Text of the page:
Yerba Buena is the first adult fiction novel from celebrated YA author Nina Lacour. The story centers on Sara and Emilie, an artisanal bartender and a flower arranger, each with a backstory.

If any of the following words relate to themes that you vibe with, this book is probably for you:
“coming-of-age story of Californian lesbian star-crossed lovers, each with their own history of trauma, try to find their way in the world and keep crashing into each other.”

The title of the book is the namesake of the restaurant where our main characters meet and the signature house cocktail that Sara develops. As a home cocktail crafter, I very much enjoyed the descriptions of yummy libations being created and poured; I could practically hear the ice clinking in the shaker.

However, I am very hard to please when it comes to listening to fiction on audio, so unfortunately this didn’t do it for me. That being said, I’ve also tried to listen to other books by Lacour on audio and I can tell that fans of hers would enjoy this. 👌🏼
Was this review helpful?
Nina LaCour's writing remains lush, atmospheric, and immersive. I love the way she writes characters who intertwines in each other's lives - they become so distinct and dependent at the same time. There was so much hope and happiness paired with grief and loss. Yerba Buena is a well balanced book that keeps you engaged from the first page.
Was this review helpful?
I’ve read a couple of Nina LaCour’s books before. I enjoyed the simplicity but the depth that comes with her novels. They are beautiful but not in an overt, flowery kind of way that some contemporary authors strive for. Her writing gives depth while still being accessible and simple. It is rather incredible to have that sort of talent.

Her newest book and first adult book, is the similar but the audience she is writing for allows her to flex her skills even more. It is still wrought with simplicity but has more moments of traditional beauty. It fits this story that she is writing of two souls finding themselves and each other at critical moments in their lives.

We follow Emilie and Sara from their beginnings, when they have found the crux of their lives changing whether due to exceedingly traumatic experiences or due to a stall in their life plans. Despite the chasm between their experiences, Emilie’s and Sara’s stories are so very intriguing. I found myself rooting for Sara, wanting to see her thoughts and life more often but Emilie was so full of a familiar ache that it hurt to look at sometimes.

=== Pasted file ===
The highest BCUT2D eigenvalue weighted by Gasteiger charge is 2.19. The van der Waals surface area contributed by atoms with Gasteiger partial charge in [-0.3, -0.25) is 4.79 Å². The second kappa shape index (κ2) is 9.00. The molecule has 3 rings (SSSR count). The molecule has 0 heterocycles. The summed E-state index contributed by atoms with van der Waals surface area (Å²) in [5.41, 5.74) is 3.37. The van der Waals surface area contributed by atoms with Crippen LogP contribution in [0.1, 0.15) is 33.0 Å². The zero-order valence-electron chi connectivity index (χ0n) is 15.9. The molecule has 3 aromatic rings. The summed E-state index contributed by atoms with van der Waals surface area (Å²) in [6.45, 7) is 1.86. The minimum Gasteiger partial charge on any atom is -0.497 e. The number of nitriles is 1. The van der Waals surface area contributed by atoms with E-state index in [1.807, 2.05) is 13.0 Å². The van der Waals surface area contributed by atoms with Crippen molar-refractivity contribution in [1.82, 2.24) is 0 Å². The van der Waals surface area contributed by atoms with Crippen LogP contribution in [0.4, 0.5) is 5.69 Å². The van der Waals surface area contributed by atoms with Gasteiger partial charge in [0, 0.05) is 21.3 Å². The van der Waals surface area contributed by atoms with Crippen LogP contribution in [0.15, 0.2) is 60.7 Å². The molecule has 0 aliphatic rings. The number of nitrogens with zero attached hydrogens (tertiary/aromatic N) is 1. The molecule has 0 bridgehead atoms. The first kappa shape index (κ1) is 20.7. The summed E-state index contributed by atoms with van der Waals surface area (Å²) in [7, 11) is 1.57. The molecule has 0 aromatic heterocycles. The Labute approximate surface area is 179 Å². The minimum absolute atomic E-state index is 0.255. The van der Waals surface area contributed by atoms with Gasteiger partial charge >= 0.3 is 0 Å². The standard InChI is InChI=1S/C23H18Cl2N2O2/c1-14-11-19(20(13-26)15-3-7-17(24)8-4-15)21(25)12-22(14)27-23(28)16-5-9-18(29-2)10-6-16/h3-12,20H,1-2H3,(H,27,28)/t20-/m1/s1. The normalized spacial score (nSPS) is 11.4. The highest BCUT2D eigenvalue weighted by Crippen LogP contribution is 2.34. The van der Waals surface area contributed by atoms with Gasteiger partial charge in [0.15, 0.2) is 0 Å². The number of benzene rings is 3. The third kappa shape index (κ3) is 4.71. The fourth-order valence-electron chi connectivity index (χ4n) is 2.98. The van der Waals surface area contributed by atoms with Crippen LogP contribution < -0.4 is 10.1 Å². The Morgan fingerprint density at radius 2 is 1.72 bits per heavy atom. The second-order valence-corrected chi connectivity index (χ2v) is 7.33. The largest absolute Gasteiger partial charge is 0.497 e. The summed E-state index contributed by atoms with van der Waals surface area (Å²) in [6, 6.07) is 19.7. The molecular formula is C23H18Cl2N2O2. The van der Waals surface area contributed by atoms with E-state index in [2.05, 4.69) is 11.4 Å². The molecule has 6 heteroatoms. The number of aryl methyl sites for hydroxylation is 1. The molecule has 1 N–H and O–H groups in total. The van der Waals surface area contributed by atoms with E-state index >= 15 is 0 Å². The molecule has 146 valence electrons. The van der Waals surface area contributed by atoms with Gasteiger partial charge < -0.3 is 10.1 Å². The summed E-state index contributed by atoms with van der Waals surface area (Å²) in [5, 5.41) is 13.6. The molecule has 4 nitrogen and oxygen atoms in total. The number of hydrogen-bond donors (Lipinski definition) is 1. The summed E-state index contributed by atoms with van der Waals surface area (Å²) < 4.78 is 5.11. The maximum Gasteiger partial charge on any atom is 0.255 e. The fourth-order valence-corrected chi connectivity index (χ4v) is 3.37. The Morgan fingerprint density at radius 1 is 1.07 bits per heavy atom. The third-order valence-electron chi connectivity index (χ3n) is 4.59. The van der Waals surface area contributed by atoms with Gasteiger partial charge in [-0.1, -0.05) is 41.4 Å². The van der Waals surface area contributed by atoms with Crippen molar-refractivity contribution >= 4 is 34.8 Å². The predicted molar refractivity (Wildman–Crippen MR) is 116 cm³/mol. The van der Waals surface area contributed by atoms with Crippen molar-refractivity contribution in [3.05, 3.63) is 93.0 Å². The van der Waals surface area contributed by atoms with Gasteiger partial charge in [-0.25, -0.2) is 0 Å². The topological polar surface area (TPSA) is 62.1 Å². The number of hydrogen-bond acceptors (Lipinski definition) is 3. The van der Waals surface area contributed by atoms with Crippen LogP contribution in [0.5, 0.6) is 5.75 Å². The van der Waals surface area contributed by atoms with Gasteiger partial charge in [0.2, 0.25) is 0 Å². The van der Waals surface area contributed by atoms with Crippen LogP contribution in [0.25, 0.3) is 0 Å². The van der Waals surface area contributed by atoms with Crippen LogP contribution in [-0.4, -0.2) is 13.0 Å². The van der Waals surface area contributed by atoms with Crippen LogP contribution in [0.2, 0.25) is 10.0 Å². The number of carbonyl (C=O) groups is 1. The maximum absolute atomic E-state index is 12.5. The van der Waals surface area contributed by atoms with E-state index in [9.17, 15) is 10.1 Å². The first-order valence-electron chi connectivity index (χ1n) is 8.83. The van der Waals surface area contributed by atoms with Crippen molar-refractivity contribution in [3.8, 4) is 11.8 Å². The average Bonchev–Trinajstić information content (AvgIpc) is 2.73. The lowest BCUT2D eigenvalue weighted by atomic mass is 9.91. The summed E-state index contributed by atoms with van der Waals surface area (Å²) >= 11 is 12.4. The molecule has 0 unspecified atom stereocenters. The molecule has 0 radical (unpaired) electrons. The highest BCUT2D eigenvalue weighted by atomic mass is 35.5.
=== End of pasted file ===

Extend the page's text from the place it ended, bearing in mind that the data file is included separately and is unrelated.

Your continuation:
Do not be deceived, this book is NOT a romance. This book has romance but the more important arcs are that of bittersweet self-discovery. Of finding yourself in a world that does not pull its punches and sometimes hides that pain around a corner, surprising you and disorienting you more than it should.

And even so, I did not fully believe in the romance. I saw people healing one another but I did not feel the love between our MCs but somehow that did not reduce my enjoyment of this book. Since I looked at this novel as one of personal journeys, the be-all-end-all romance did not need to happen.

Over a handful of years, we get to watch these two women blossom and find their spaces. I would’ve liked more time with Sara and I find myself thinking I wanted more of their lives and the characters that move in and out of them but I also know that it would’ve become such a bogged down story if that were the case.

It was truly a slice of their life. Both messy and sad but moments of brightness, clarity, and growth. Their stories are not fully resolved at the end as if they are real people who can change beyond the bounds of the story that they live in.

The audiobook version was good. I would’ve liked to have two narrators – one for each of our POVs (I found sometimes that I wasn’t 100% sure whose POV I was reading when it switched) but still I was engrossed from the moment I started the book. I did not stop — listening to it whenever I had the chance.

Final Thoughts:

If you are looking for a book that is full of both hope and loss, and feels like a warm hug and a dunk in ice cold water, pick up this one. Enjoy the highs and reflect on the lows. Realize that we are all flawed people, looking to find something that makes us feel.

Yerba Buena Release Date: May 31, 2022
Trigger Warnings for Yerba Buena: drug abuse, mentions of overdose, prostitution, underage sexual abuse (off-page), death of a relative, child neglect, cheating
Representation for Yerba Buena: biracial Black MC, lesbian MC, bi/pan MC
Was this review helpful?
Go read this one ASAP. Beautifully written story with prose that seemingly lifts off the page coming to life. From fragrant simple kitchen moments spent bonding with a new friend, to deep, searing memories rife with tragedy, this story is a rare treat meant to be savored.
Was this review helpful?
I love this writing style, sparse and clean. However the world is filled with generous people trying to find self actualization, and there is so much in their stories that might break them. I really, really liked the two point of view characters. I loved their romance and I felt swept away with them.